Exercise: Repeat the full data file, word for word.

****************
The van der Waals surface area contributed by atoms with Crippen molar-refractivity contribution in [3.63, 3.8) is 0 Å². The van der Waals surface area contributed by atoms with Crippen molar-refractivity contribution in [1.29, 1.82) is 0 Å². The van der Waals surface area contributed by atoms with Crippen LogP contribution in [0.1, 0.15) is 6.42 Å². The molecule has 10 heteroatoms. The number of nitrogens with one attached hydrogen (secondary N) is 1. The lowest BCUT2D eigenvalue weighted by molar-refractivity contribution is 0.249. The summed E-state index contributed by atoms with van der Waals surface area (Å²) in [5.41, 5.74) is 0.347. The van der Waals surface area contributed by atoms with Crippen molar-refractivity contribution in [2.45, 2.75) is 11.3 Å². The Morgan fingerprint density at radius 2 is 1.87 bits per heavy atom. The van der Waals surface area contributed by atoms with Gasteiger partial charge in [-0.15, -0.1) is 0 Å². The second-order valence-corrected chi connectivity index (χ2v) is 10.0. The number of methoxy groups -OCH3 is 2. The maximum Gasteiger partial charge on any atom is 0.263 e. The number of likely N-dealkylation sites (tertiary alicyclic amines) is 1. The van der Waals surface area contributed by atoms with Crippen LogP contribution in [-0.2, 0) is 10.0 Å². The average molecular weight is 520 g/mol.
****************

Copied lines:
The van der Waals surface area contributed by atoms with Crippen molar-refractivity contribution in [3.63, 3.8) is 0 Å². The van der Waals surface area contributed by atoms with Crippen molar-refractivity contribution in [1.29, 1.82) is 0 Å². The van der Waals surface area contributed by atoms with Crippen LogP contribution in [0.1, 0.15) is 6.42 Å². The molecule has 10 heteroatoms. The number of nitrogens with one attached hydrogen (secondary N) is 1. The lowest BCUT2D eigenvalue weighted by molar-refractivity contribution is 0.249. The summed E-state index contributed by atoms with van der Waals surface area (Å²) in [5.41, 5.74) is 0.347. The van der Waals surface area contributed by atoms with Crippen molar-refractivity contribution in [2.45, 2.75) is 11.3 Å². The Morgan fingerprint density at radius 2 is 1.87 bits per heavy atom. The van der Waals surface area contributed by atoms with Gasteiger partial charge in [-0.15, -0.1) is 0 Å². The second-order valence-corrected chi connectivity index (χ2v) is 10.0. The number of methoxy groups -OCH3 is 2. The maximum Gasteiger partial charge on any atom is 0.263 e. The number of likely N-dealkylation sites (tertiary alicyclic amines) is 1. The van der Waals surface area contributed by atoms with Crippen LogP contribution in [-0.2, 0) is 10.0 Å². The average molecular weight is 520 g/mol.